Hey, guys, I come bearding a gift idea.
We’re down to the wire here in terms of holiday shopping, and while it may just miss the perfect gift crosshairs of shoppers celebrating Hanukah (the menorah is lit), for those of us who have a little more time to trim the tree, I’d be remiss if I didn’t help you out and inform you about one of my all-time favorite local gifts to give for any occasion.
Scratch homemade jam and goat milk soap because it’s not every day you can give the gift of hand forged steel. Especially when it complements your closest friends’ home bar tool kit and social activities so perfectly. Step aside, Cousin Eddie – I hate to break it to you, but this is the real gift that keeps on giving.
Hammering red hot steel, by hand, down to an object the size of a hefty domino, Noah Khoury, aka The Helderberg Blacksmith, creates a special little piece that will absolutely grow on you.
These, “Beer Dudes,” as Noah likes to call them, are little bearded bottle openers and the perfect cure for whatever ales your beer-loving crew. Or non-beer lovers, as there are plenty of bottles of cider and sparkling water that need some sugar, too.
Bottle openers, for most of us, tend to be taken for granted until those times when we donít have one. (Youíll think of this the next time youíre opening a bottle with a Bic lighter, on the edge of a picnic table, or – please donít – consider using your teeth). But our choice of bottle-popping tools also says a little something about us. Whether itís a key chain opener from a local brewery, or an antique piece, thereís a connection, and I can’t think of a better way to connect to a bottle of hard cider than opening it with this ride-or-die-guy within arm’s reach.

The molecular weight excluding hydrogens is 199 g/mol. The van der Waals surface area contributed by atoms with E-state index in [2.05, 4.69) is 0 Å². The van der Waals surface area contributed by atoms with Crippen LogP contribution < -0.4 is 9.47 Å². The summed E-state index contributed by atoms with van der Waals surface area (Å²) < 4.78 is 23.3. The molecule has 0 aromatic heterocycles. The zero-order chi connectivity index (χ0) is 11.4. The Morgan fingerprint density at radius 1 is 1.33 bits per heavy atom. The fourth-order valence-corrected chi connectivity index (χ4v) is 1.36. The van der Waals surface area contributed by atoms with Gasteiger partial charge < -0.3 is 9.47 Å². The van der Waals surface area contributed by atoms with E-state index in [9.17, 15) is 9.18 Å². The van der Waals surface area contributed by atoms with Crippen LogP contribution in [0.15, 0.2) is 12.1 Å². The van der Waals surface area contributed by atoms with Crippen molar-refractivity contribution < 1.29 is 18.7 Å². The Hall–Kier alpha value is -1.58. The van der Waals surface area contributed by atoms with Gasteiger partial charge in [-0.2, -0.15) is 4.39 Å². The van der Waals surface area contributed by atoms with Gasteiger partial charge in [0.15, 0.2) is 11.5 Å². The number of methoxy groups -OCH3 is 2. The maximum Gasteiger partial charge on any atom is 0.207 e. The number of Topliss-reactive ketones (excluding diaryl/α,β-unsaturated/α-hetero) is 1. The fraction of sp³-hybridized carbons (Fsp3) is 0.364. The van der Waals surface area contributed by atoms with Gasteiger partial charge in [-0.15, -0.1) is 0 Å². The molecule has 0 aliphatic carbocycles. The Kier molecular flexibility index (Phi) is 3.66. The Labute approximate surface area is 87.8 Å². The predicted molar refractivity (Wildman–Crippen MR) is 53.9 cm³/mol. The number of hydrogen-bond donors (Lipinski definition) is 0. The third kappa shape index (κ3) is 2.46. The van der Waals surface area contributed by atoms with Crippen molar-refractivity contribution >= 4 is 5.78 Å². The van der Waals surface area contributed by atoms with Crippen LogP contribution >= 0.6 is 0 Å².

Noah knows a thing or two about molten metal. He’s a master of metal working, and the one-man show behind Helderberg Blacksmith, named after the breathtaking natural landscape escarpment just outside of Albany, NY (Think: Thatcher Park!)
ďI donít do things much differently than the smiths 200 years ago did,Ē he notes simply, choosing to continue time-honored blacksmithing techniques of heating raw steel in a coal-fired forge and shaping his pieces with repurposed antique tools. ďMany of the tools I use, such as tongs and hammers, I forged myself,Ē he offers.
So he makes his own tools before he gets to work forging iron goodies, large and small. I don’t think it gets anymore “handmade” than that, you guys!
Trained in his father’s blacksmith shop in Altamont, NY, before earning a B.F.A. in metals from Tennessee Tech University’s Appalachian Center for Craft, he’s a second-generation blacksmith who proudly continues to use the Capital Region as a source of inspiration and resources to perpetuate the rich tradition of Hudson Valley smithing.
So whether you plan to pop some Pellegrino or the latest release from your favorite brewery, consider getting a little crafty, thanks to the Iron Age and a 21st Century Blacksmith / craft beer enthusiast.
You can order a, “Beer Dude,” online through Noah’s shop and have him shipped to your door, or if you’re feeling extra chivalrous, gallop over to Altamont and pick him up in person — just clear it with Noah first.
And if these guys don’t make it under the tree or menorah this year, fear not: assuming I did my holiday math right, there are 356 other perfectly great days of the year when you can give a Beer Dude a forever home. And what a steel: for $20.00, this hand-forged friend is worth its weight in
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